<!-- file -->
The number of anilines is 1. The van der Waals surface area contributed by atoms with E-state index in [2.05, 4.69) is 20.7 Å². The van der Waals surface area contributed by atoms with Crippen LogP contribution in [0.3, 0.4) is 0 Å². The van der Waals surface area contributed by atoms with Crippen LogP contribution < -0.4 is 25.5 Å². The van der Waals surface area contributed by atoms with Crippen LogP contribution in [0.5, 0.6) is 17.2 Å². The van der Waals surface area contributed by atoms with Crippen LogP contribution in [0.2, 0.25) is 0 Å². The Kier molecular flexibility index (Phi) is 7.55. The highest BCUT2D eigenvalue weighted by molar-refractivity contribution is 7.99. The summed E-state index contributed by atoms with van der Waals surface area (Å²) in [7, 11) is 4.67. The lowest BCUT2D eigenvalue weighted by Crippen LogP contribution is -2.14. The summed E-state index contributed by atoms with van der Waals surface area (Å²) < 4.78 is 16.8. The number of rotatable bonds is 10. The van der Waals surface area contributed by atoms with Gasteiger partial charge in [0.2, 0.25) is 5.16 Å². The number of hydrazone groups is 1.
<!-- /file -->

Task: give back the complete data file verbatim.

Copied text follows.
The number of anilines is 1. The van der Waals surface area contributed by atoms with E-state index in [2.05, 4.69) is 20.7 Å². The van der Waals surface area contributed by atoms with Crippen LogP contribution in [0.3, 0.4) is 0 Å². The van der Waals surface area contributed by atoms with Crippen LogP contribution < -0.4 is 25.5 Å². The van der Waals surface area contributed by atoms with Crippen LogP contribution in [0.5, 0.6) is 17.2 Å². The van der Waals surface area contributed by atoms with Crippen LogP contribution in [0.2, 0.25) is 0 Å². The Kier molecular flexibility index (Phi) is 7.55. The highest BCUT2D eigenvalue weighted by molar-refractivity contribution is 7.99. The summed E-state index contributed by atoms with van der Waals surface area (Å²) in [7, 11) is 4.67. The lowest BCUT2D eigenvalue weighted by Crippen LogP contribution is -2.14. The summed E-state index contributed by atoms with van der Waals surface area (Å²) < 4.78 is 16.8. The number of rotatable bonds is 10. The van der Waals surface area contributed by atoms with Gasteiger partial charge in [0.2, 0.25) is 5.16 Å². The number of hydrazone groups is 1.